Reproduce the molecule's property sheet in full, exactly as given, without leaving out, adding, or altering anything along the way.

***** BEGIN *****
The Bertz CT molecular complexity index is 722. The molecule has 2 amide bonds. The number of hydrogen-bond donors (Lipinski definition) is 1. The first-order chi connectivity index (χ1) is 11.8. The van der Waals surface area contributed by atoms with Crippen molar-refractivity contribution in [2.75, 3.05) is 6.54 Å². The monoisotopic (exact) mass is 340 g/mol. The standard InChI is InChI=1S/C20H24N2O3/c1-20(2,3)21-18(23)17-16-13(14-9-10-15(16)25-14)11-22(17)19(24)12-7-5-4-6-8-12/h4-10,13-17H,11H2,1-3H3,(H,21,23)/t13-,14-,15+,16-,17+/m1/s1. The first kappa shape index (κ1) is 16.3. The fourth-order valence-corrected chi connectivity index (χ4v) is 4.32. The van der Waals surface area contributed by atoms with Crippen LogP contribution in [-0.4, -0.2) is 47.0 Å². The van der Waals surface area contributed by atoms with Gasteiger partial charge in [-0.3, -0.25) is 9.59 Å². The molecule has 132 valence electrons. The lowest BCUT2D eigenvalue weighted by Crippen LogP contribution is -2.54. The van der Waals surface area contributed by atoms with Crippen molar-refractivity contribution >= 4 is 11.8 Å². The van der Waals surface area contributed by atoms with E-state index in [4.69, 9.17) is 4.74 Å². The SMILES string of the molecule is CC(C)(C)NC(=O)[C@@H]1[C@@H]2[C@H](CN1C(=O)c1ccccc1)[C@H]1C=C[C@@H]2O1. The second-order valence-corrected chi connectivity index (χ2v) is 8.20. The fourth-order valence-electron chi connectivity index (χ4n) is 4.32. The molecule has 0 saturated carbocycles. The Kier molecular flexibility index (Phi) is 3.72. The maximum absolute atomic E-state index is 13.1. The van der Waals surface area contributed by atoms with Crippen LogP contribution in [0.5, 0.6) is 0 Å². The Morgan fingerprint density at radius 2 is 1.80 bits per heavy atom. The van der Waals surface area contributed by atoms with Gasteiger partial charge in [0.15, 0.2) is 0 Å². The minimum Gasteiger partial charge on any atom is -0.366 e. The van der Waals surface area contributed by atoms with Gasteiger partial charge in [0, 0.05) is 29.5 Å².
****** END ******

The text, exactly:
The Bertz CT molecular complexity index is 722. The molecule has 2 amide bonds. The number of hydrogen-bond donors (Lipinski definition) is 1. The first-order chi connectivity index (χ1) is 11.8. The van der Waals surface area contributed by atoms with Crippen molar-refractivity contribution in [2.75, 3.05) is 6.54 Å². The monoisotopic (exact) mass is 340 g/mol. The standard InChI is InChI=1S/C20H24N2O3/c1-20(2,3)21-18(23)17-16-13(14-9-10-15(16)25-14)11-22(17)19(24)12-7-5-4-6-8-12/h4-10,13-17H,11H2,1-3H3,(H,21,23)/t13-,14-,15+,16-,17+/m1/s1. The first kappa shape index (κ1) is 16.3. The fourth-order valence-corrected chi connectivity index (χ4v) is 4.32. The van der Waals surface area contributed by atoms with Crippen LogP contribution in [-0.4, -0.2) is 47.0 Å². The van der Waals surface area contributed by atoms with Gasteiger partial charge in [-0.3, -0.25) is 9.59 Å². The molecule has 132 valence electrons. The lowest BCUT2D eigenvalue weighted by Crippen LogP contribution is -2.54. The van der Waals surface area contributed by atoms with Crippen molar-refractivity contribution >= 4 is 11.8 Å². The van der Waals surface area contributed by atoms with E-state index in [4.69, 9.17) is 4.74 Å². The SMILES string of the molecule is CC(C)(C)NC(=O)[C@@H]1[C@@H]2[C@H](CN1C(=O)c1ccccc1)[C@H]1C=C[C@@H]2O1. The second-order valence-corrected chi connectivity index (χ2v) is 8.20. The fourth-order valence-electron chi connectivity index (χ4n) is 4.32. The molecule has 0 saturated carbocycles. The Kier molecular flexibility index (Phi) is 3.72. The maximum absolute atomic E-state index is 13.1. The van der Waals surface area contributed by atoms with Crippen LogP contribution in [0.5, 0.6) is 0 Å². The Morgan fingerprint density at radius 2 is 1.80 bits per heavy atom. The van der Waals surface area contributed by atoms with Gasteiger partial charge in [0.15, 0.2) is 0 Å². The minimum Gasteiger partial charge on any atom is -0.366 e. The van der Waals surface area contributed by atoms with Gasteiger partial charge in [0, 0.05) is 29.5 Å².